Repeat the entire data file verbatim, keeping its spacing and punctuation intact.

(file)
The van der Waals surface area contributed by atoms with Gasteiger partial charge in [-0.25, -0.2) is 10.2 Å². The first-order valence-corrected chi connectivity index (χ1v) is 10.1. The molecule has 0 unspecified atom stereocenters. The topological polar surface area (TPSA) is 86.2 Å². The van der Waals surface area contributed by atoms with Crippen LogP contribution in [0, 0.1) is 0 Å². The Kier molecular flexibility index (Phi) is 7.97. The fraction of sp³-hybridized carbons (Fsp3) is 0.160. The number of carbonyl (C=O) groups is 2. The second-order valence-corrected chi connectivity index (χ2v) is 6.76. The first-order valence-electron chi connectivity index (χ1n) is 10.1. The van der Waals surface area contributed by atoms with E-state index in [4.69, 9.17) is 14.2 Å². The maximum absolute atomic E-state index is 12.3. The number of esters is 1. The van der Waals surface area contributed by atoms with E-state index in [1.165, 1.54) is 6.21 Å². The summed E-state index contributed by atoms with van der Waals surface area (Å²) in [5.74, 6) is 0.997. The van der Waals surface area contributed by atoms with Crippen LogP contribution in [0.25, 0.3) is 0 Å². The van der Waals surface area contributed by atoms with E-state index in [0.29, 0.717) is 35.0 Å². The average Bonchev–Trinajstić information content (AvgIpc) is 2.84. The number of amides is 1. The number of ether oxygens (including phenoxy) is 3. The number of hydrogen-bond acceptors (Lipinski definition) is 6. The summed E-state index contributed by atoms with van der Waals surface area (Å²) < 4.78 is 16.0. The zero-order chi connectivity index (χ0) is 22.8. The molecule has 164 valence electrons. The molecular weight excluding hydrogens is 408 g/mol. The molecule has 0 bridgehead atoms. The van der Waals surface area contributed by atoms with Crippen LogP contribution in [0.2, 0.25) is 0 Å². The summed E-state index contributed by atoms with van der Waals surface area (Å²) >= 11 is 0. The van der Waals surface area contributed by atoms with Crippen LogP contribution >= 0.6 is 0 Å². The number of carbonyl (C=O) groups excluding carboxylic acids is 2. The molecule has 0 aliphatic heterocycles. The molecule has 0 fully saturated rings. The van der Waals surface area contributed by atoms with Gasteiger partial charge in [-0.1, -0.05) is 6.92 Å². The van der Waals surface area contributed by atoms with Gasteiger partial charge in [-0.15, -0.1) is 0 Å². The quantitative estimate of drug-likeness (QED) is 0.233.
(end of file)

The van der Waals surface area contributed by atoms with Gasteiger partial charge in [-0.25, -0.2) is 10.2 Å². The first-order valence-corrected chi connectivity index (χ1v) is 10.1. The molecule has 0 unspecified atom stereocenters. The topological polar surface area (TPSA) is 86.2 Å². The van der Waals surface area contributed by atoms with Crippen LogP contribution in [0, 0.1) is 0 Å². The Kier molecular flexibility index (Phi) is 7.97. The fraction of sp³-hybridized carbons (Fsp3) is 0.160. The number of carbonyl (C=O) groups is 2. The second-order valence-corrected chi connectivity index (χ2v) is 6.76. The first-order valence-electron chi connectivity index (χ1n) is 10.1. The van der Waals surface area contributed by atoms with E-state index in [4.69, 9.17) is 14.2 Å². The maximum absolute atomic E-state index is 12.3. The number of esters is 1. The van der Waals surface area contributed by atoms with E-state index in [1.165, 1.54) is 6.21 Å². The summed E-state index contributed by atoms with van der Waals surface area (Å²) in [5.74, 6) is 0.997. The van der Waals surface area contributed by atoms with Crippen LogP contribution in [0.25, 0.3) is 0 Å². The van der Waals surface area contributed by atoms with E-state index in [0.29, 0.717) is 35.0 Å². The average Bonchev–Trinajstić information content (AvgIpc) is 2.84. The number of amides is 1. The number of ether oxygens (including phenoxy) is 3. The number of hydrogen-bond acceptors (Lipinski definition) is 6. The summed E-state index contributed by atoms with van der Waals surface area (Å²) < 4.78 is 16.0. The zero-order chi connectivity index (χ0) is 22.8. The molecule has 164 valence electrons. The molecular weight excluding hydrogens is 408 g/mol. The molecule has 0 bridgehead atoms. The van der Waals surface area contributed by atoms with Crippen LogP contribution in [0.2, 0.25) is 0 Å². The summed E-state index contributed by atoms with van der Waals surface area (Å²) >= 11 is 0. The van der Waals surface area contributed by atoms with Crippen LogP contribution >= 0.6 is 0 Å². The number of carbonyl (C=O) groups excluding carboxylic acids is 2. The molecule has 0 aliphatic heterocycles. The molecule has 0 fully saturated rings. The van der Waals surface area contributed by atoms with Gasteiger partial charge in [-0.1, -0.05) is 6.92 Å². The van der Waals surface area contributed by atoms with Gasteiger partial charge in [-0.15, -0.1) is 0 Å². The quantitative estimate of drug-likeness (QED) is 0.233.